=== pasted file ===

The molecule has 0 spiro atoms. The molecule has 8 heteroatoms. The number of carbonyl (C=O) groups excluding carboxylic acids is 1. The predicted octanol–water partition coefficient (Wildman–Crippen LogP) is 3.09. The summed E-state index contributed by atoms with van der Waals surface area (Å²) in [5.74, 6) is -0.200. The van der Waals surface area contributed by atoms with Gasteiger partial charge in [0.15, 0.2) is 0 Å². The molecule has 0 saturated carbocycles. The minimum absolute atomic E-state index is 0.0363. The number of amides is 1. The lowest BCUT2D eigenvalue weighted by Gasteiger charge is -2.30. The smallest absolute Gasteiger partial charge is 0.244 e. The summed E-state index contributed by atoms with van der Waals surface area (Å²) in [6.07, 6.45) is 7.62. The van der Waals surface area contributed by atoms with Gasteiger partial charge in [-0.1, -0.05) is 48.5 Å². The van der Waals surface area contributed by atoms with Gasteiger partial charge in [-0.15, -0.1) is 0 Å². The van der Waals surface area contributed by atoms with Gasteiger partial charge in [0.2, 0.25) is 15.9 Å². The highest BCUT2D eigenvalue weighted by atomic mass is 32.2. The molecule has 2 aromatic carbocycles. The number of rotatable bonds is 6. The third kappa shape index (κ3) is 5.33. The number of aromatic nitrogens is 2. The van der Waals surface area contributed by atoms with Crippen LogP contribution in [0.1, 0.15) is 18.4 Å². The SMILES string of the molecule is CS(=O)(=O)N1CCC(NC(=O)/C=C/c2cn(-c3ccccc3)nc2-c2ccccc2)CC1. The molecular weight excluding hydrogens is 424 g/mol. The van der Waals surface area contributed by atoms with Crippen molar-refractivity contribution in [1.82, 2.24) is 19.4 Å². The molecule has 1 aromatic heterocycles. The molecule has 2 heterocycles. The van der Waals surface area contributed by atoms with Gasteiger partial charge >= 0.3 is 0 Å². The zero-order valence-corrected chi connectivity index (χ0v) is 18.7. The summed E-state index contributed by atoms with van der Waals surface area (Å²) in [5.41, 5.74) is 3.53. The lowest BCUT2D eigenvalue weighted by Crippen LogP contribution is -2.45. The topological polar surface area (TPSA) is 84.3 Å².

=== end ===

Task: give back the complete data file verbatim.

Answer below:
The molecule has 0 spiro atoms. The molecule has 8 heteroatoms. The number of carbonyl (C=O) groups excluding carboxylic acids is 1. The predicted octanol–water partition coefficient (Wildman–Crippen LogP) is 3.09. The summed E-state index contributed by atoms with van der Waals surface area (Å²) in [5.74, 6) is -0.200. The van der Waals surface area contributed by atoms with Gasteiger partial charge in [0.15, 0.2) is 0 Å². The molecule has 0 saturated carbocycles. The minimum absolute atomic E-state index is 0.0363. The number of amides is 1. The lowest BCUT2D eigenvalue weighted by Gasteiger charge is -2.30. The smallest absolute Gasteiger partial charge is 0.244 e. The summed E-state index contributed by atoms with van der Waals surface area (Å²) in [6.07, 6.45) is 7.62. The van der Waals surface area contributed by atoms with Gasteiger partial charge in [-0.1, -0.05) is 48.5 Å². The van der Waals surface area contributed by atoms with Gasteiger partial charge in [-0.15, -0.1) is 0 Å². The van der Waals surface area contributed by atoms with Gasteiger partial charge in [0.2, 0.25) is 15.9 Å². The highest BCUT2D eigenvalue weighted by atomic mass is 32.2. The molecule has 2 aromatic carbocycles. The number of rotatable bonds is 6. The third kappa shape index (κ3) is 5.33. The number of aromatic nitrogens is 2. The van der Waals surface area contributed by atoms with Crippen LogP contribution in [0.1, 0.15) is 18.4 Å². The SMILES string of the molecule is CS(=O)(=O)N1CCC(NC(=O)/C=C/c2cn(-c3ccccc3)nc2-c2ccccc2)CC1. The molecular weight excluding hydrogens is 424 g/mol. The van der Waals surface area contributed by atoms with Crippen molar-refractivity contribution in [1.82, 2.24) is 19.4 Å². The molecule has 1 aromatic heterocycles. The molecule has 2 heterocycles. The van der Waals surface area contributed by atoms with Gasteiger partial charge >= 0.3 is 0 Å². The zero-order valence-corrected chi connectivity index (χ0v) is 18.7. The summed E-state index contributed by atoms with van der Waals surface area (Å²) in [5.41, 5.74) is 3.53. The lowest BCUT2D eigenvalue weighted by Crippen LogP contribution is -2.45. The topological polar surface area (TPSA) is 84.3 Å².